Its great that there have been ways like www.myehealth.ca to find out online what my new test results are, but there may be an easier way to understand what they mean. It's one thing to have it accessible but its even better to have it legible and understandable. It's like having a book thats been translated from Arabic to English. Go read this article about Blood Tests getting a makeover and becoming more readable to the average joe. I just read it, and it excites me because it could be a large medical advancement causing patients to understand results in a simple way.

It means I can now make sense of the numbers in a way that I understand without having to spend hours reading up on a tiny test. Or trying to understand what the Dr said with his big words. At the end of which I would have wasted hours trying to interpret inconclusive results. All in all, its definitely worth checking it out for yourself, cause this is pretty awesome! When your done looking come back and let me know what are your thoughts are on it all? Below I've posted some of the pictures and feel free to use them and interpret your own tests, with the help of them. Also a handy tool to use in this discovery process is a converter to understand your levels in the right measurements. For example my levels of HDL were in mmol/l but with this handy converter I could type in my results and get it converted to mg/dl which is what these charts are in.  

"The Basic Workup : The standard blood workup takes more than 30 measurements and can go on for more than four pages. All sorts of things can turn up in the report; the challenge for physician and patient alike is to find the signal within the noise."

"The Heart Disease Test

Alongside cholesterol tests and high-blood-pressure monitoring, the c-reactive protein, or CRP, test is widely used to spot people at risk for heart disease, the leading cause of death in the US."

"The Prostate Test

Short for prostate-specific antigen, the PSA test is one of the most common workups for men over 40—even though its reliability as a predictor of prostate cancer is controversial."


There is an article here about making this a reality.
The man behind the ideas company is here.
~ElysiaB








Monday, 20 October 2014

MRI Results


Current updates on my journey through chronic pain, include (1) the flu during midterm season (2) trigeminal neuralgia flares up and an apparent degenerative disc. due to MRI results.

1)This flu has lasted at least a week n a bit and has been kind enough to join me through midterms with a side of brain fog that makes everything fuzzy. Thus in between intimate dates with my washroom I've been studying for midterms and desperately trying to focus. While taking exuberant amounts of vitamins, soup and green tea. I am doing my best, and when that fails I watch funny John Oliver video's and pin funny jokes to make me laugh :)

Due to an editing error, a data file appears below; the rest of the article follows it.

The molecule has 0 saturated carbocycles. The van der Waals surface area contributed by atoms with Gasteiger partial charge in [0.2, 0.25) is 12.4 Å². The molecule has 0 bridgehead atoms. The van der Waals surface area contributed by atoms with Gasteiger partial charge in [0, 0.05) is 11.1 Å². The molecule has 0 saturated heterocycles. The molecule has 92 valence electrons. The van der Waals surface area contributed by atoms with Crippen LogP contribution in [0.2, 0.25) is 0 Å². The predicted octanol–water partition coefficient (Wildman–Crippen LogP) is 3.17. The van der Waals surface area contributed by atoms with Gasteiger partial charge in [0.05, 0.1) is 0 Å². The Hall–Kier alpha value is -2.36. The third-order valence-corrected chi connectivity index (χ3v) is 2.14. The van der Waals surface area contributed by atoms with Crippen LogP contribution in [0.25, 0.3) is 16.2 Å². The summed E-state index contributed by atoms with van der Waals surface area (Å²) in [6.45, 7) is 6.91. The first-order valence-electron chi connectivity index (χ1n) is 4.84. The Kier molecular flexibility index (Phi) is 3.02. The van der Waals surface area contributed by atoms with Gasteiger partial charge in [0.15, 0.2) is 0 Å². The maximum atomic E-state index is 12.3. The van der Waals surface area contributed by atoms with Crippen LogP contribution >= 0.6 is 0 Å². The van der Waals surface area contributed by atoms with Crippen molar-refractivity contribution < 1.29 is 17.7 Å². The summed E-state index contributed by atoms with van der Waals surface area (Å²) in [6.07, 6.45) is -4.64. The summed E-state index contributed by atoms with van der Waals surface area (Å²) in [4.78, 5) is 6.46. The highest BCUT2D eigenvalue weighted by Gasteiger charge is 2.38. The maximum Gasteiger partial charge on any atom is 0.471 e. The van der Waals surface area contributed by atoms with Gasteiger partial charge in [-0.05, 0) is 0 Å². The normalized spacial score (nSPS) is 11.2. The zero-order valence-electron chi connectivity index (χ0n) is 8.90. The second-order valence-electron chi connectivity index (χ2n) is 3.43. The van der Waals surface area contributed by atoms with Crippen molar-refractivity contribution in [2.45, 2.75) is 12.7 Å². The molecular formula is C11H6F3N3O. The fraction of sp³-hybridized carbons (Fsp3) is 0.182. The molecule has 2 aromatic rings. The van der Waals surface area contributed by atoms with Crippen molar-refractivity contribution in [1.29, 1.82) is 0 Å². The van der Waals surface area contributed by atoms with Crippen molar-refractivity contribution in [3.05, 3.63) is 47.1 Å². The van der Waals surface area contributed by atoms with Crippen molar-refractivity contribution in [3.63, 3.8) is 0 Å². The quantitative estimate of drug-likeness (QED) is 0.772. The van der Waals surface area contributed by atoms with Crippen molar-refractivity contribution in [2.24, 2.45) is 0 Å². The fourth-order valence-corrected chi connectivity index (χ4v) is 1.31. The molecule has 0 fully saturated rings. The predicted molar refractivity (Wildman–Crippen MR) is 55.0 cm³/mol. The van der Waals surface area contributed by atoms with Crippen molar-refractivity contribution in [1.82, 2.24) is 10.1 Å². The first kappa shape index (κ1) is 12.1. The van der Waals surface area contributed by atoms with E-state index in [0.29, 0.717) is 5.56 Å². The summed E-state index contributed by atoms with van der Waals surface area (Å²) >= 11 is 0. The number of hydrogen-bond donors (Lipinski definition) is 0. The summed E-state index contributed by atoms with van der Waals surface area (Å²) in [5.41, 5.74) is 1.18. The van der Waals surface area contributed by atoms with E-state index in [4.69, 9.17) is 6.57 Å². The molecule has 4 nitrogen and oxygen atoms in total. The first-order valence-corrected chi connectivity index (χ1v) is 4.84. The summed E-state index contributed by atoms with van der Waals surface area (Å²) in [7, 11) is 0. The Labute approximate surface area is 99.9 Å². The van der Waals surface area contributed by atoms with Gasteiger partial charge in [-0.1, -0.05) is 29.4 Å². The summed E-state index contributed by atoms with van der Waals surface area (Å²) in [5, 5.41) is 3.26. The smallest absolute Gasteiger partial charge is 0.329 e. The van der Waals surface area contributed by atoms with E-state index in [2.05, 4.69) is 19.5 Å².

2) The MRI results showed an inflamed trigeminal nerve explains the paralyzing pains I've had in my head lately and I would explain it myself but I found I don't remember a lot of what the Dr told me as brain fog seems to cloud it out. However Ainsworth institute explains it as being, "also known as tic douloureux, trigeminal neuralgia is a neuropathic disorder involving the trigeminal nerve (the 5th cranial nerve) that has been diagnosed as among the most painful conditions known to mankind. While its overall estimated incidence is low (1 in 20,000), there may be significantly more people suffering from this due to misdiagnosis. Patients with frequently describe stabbing, burning, electrical shocks, shooting pains in the distribution of the trigeminal nerve that can last seconds to hours. Things as harmless as the wind or chewing have been known to bring on the symptoms. Several theories exist as to the cause, but as of yet there is no consensus." This seems to be somewhat related to the neuropathic pains that I've been suffering.  Yet life goes on, my Dr. has lowered my Lyrica dose down to 300mg in the morning and upped the Nortriptyline  to 30 mg at night to help with the pain. Then also added in Glucosamine, chondroitin, and MSM for the degenerative disc. Currently the Pain Specialist wants to pursue looking into the possibility of MS. And the Endocrinologist is looking into the reasoning behind my swollen thyroid, decreased function, multiple nodules and their sizes. So that is the medical side of life, and now back to studying, through brain fog to attempt midterms tomorrow. 

~Elysia B 

Thursday, 28 August 2014

Summer discoveries: Brownies, Knitted shapes, and Frozen herbs

Top discoveries this summer:

1. Coconut Flour Brownies:

A handy tip for using or substituting coconut flour:

  •   use 1 egg to every 1/4 cup of coconut flour  required. 
The recipe that I used to try it out was pinned on pintrest and can be found here, although I altered it a bit as you can see below and it was still amazing. Yet a tip about this recipe is that I found it was quite dry and crumbly so be forewarned. Perhaps coconut oil and an egg per 1/4 cup of dry ingredients would have been better. I will try it again, as it was so delicious that even the crumbs were inhaled.